Mr. Lund: We had a male patient who came in for a COVID test not long ago, complaining of a headache. After assessing the patient and reviewing his vitals, I could see the patient was in a hypertensive emergency and immediately referred him to the ER for evaluation. It turned out he was having a stroke, and the emergency care he received at the hospital saved his life. Cases like that are what keep me coming back to work every day.
Resource: How has COVID-19 affected you or your work this past year?
Dr. Ribeiros: For me, as a clinician, it was a big adjustment at the start. Literally from one day to the next, all patient visits moved online. I didn’t have much experience with telemedicine apps like Baptist Health Care On Demand, and when evaluating a patient there are some things you can only do in person. But, all in all, telemedicine has been a great tool. The alternative for a lot of these patients – many of whom have chronic illness – is to not show up at all. We’ve shifted back to a more normal work flow over the past few months, and probably 25 percent of our patient visits are virtual. Sick visits are still handled virtually, in order to keep sick patients out of the office.
Mr. Lund: The acceptance and use of telemedicine by both doctors and patients has increased exponentially since COVID-19. Many of our Urgent Care patients are referred from Baptist Health Care On Demand for certain conditions that require an in-person evaluation. Also, more men are choosing virtual visits, it seems. Historically, men prefer not to go to the doctor’s office, either because they’re reluctant to discuss their health problems or simply because they’re in denial. Now, they can skip the tiresome waiting rooms and see their provider from the comfort and convenience of their own home, in a setting that helps break down any inhibitions they may have.
Resource: If you had one last bit of advice for men, what would it be?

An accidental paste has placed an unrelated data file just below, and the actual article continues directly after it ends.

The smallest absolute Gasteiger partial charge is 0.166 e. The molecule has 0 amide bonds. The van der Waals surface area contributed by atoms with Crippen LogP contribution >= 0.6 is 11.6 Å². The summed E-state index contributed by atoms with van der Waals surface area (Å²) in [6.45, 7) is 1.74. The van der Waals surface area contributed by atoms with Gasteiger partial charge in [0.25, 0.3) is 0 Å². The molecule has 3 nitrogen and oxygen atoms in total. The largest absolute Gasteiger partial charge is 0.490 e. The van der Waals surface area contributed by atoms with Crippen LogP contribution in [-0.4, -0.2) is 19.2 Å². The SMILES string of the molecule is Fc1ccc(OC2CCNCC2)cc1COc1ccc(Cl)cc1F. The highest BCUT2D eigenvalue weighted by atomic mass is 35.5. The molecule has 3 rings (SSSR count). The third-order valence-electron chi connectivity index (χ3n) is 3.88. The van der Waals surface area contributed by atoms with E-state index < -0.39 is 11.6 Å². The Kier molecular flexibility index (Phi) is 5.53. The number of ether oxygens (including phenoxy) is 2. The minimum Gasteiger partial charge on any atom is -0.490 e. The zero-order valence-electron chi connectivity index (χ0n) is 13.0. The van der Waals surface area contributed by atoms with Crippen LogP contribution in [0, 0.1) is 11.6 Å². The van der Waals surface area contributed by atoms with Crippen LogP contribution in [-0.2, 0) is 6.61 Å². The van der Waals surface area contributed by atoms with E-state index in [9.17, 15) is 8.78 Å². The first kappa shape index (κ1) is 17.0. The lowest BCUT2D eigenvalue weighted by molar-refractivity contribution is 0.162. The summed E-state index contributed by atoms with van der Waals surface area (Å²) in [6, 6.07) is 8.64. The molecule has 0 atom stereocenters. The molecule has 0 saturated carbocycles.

Dr. Ribeiros: One of the difficulties with men’s health is that men tend to not be very good about keeping up with their screenings or seeking care for something that’s not “there,” meaning visible or painful. One of my jobs is to make sure my male patients keep up with their regular screenings. Prevention and early detection are key, particularly when it comes to prostate cancer. Go to your annual check-ups – especially if you’re entering the 45-50 age range – and get your PSA and other recommended screenings. At this point in your life, it’s very important to be on top of your game with your health. You could forestall or even reverse disease processes.
Mr. Lund: I would say, ‘Take charge of your health before it’s too late!’ Men typically start worrying about their health in their late 40s or 50s, usually after some disease or condition kicks in. By that time, many of the disease processes have already become deeply entrenched, causing a slippery slope of worsening health and chronic illness. Men need to focus on wellness early on rather than illness later on. Baptist Health has been gradually changing the healthcare model, directing more resources towards health screenings, disease prevention, education and awareness.